VW & Suzuki settle four-year dispute

A court ruling has settled a four-year dispute between VW and Suzuki over their failed partnership.
The International Chamber of Commerce ruled that VW should sell its 19.9% stake in Suzuki.
Japan’s Suzuki first requested the sale of VW’s shares in 2011 after a plan to collaborate on new technology failed, but the German firm had refused.
Suzuki’s chairman said it “used to feel as if a small bone were stuck in my throat…I feel so refreshed now”.
“It was a precious experience,” Osamu Suzuki said, ” I learned there are different types of companies.”
Asked about future partnerships with VW he said “you will not remarry someone you have divorced”.
For its part, VW said: “We welcome the fact that there is now clarity. The co-operation between the two companies has now been ended.”
The two companies had agreed to work together on fuel efficient cars but Suzuki accused VW of withholding information it had promised to share, while VW objected to a Suzuki deal to buy diesel engines from Fiat.
As part of the 2009 agreement, VW bought the Suzuki stake as a way of it gaining access to the Indian market for small cars, where the Japanese firm had a leading position.
Suzuki said it planned to buy back the shares from VW at a “reasonable” price, which one analyst told Reuters was likely to be Friday’s closing price of 4,151.5 yen ($34.1).
In a statement, Suzuki said it did not foresee any financial impact on its full-year earnings.

Figures reveal significant increase in UK worker bonues

New figures from the Office for National Statistics (ONS) show that bonuses paid to UK workers have risen to almost the same levels as 2007/08, before the global financial crisis.

During the year 2014/15, the total of all bonus payments in the UK was £42.4bn, a rise of 2.7% on the previous year and in cash terms just 0.1% below the record level reached in 2007/08.

Bonuses in the financial and insurance sector were actually down by £1.5bn on the previous year and still below their pre-downturn levels. But in the rest of the economy bonuses were significantly higher, up 9.7% to £28.8bn, which is £5bn higher than their pre-crisis peak.

According to the ONS, the professional, scientific and technical services industry had the largest increase in bonuses in 2014/15, up £0.9bn on the previous year. Next was the information and communication sector, which saw an increase of £0.5bn.

However, the £1.5bn fall in bonuses in the finance and insurance sector may be partly explained by the timing of bonus payments, because, as the ONS has said: ‘this industry is more prone than others to concentrate their payments into a December-to-March ‘bonus season’, and in 2013, a number of bonus payments were deferred from March into April.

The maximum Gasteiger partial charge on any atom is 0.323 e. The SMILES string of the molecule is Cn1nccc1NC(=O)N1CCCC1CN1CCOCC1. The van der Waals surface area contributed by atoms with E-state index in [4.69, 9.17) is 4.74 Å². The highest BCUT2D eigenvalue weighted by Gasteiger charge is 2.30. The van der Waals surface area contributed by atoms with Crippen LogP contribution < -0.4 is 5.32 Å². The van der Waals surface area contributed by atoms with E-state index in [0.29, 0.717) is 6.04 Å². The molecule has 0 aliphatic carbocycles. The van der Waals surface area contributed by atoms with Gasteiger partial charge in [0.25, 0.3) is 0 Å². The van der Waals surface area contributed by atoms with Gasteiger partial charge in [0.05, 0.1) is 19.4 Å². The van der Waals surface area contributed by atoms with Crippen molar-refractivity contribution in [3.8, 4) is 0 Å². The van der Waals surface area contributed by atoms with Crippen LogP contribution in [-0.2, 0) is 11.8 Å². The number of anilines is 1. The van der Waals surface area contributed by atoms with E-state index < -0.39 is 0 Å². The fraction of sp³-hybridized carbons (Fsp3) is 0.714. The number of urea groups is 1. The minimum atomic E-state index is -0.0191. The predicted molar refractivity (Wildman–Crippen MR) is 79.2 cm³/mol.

‘Thus the 2013/14 figure in this sector might have been atypically high, with some employees receiving payments both in April 2013 and March 2014, twice within the same reporting period’.

CBI calls for new tax breaks to encourage investment in mid-sized businesses

The Confederation of British Industry (CBI) is calling for the introduction of new tax incentives to boost investment in medium-sized firms.

In a joint report entitled ‘Stepping Up: fixing the funding ladder for MSBs’, the CBI and a major financial advisory firm have outlined a long-term plan for helping businesses achieve their potential.

The report proposes the introduction of new funding vehicles, labelled ‘Long Term Lending Trusts’, which would provide income tax relief to savers investing in long term medium-sized business debt funding.

The CBI said this would work in a similar way to the existing Venture Capital Trust scheme, and would cost the government an estimated £310 million a year. However, it argues that the measure ‘could unlock billions of new long-term loans.’

Commenting, CBI Director-General John Cridland said: ‘Building up a British ‘mittelstand’ of successful medium-sized businesses is mission critical to our economic future. With little recognition, these firms quietly toil away, creating jobs in communities and boosting growth in every corner of the nation.

‘A key part of unlocking their enormous potential is for the Government to fix the funding ladder, filling in the gaps in supply of long-term finance that the UK’s brightest growing firms need to succeed.’

He continued: ‘Incentivising savers to invest in our businesses for the long-run is a win-win. It offers them attractive, alternative investment packages, while helping propel medium-sized businesses along their growth path, boosting the economy as a whole, and enhancing productivity.’

The report also suggests that the Enterprise Finance Guarantee initiative should be adapted to reward lenders for providing longer term loans.

According to the CBI, the ‘forgotten army’ of Britain’s medium-sized businesses account for 1.8% of companies, but generate almost a quarter of private sector revenue and employ 16% of the working population.

Increase in Income Tax receipts sees first July surplus for 3 years

Government borrowing was in surplus by £1.3bn in July, figures from the Office for National Statistics (ONS) have shown.